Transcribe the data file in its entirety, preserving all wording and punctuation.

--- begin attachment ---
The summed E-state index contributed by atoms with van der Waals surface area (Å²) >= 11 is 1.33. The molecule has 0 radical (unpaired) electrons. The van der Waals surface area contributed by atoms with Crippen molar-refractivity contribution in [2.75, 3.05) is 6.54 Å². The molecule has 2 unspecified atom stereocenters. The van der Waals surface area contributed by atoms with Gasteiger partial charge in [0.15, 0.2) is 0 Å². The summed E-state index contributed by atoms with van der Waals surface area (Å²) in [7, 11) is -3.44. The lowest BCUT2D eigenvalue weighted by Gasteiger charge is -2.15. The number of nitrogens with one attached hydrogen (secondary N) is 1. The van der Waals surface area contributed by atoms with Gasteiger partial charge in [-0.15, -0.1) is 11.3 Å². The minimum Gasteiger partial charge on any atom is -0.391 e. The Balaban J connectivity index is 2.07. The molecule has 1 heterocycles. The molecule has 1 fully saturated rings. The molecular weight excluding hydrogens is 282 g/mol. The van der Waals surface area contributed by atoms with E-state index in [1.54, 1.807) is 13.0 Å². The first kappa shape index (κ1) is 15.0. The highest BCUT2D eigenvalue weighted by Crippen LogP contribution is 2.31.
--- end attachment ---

The summed E-state index contributed by atoms with van der Waals surface area (Å²) >= 11 is 1.33. The molecule has 0 radical (unpaired) electrons. The van der Waals surface area contributed by atoms with Crippen molar-refractivity contribution in [2.75, 3.05) is 6.54 Å². The molecule has 2 unspecified atom stereocenters. The van der Waals surface area contributed by atoms with Gasteiger partial charge in [0.15, 0.2) is 0 Å². The summed E-state index contributed by atoms with van der Waals surface area (Å²) in [7, 11) is -3.44. The lowest BCUT2D eigenvalue weighted by Gasteiger charge is -2.15. The number of nitrogens with one attached hydrogen (secondary N) is 1. The van der Waals surface area contributed by atoms with Gasteiger partial charge in [-0.15, -0.1) is 11.3 Å². The minimum Gasteiger partial charge on any atom is -0.391 e. The Balaban J connectivity index is 2.07. The molecule has 1 heterocycles. The molecule has 1 fully saturated rings. The molecular weight excluding hydrogens is 282 g/mol. The van der Waals surface area contributed by atoms with E-state index in [1.54, 1.807) is 13.0 Å². The first kappa shape index (κ1) is 15.0. The highest BCUT2D eigenvalue weighted by Crippen LogP contribution is 2.31.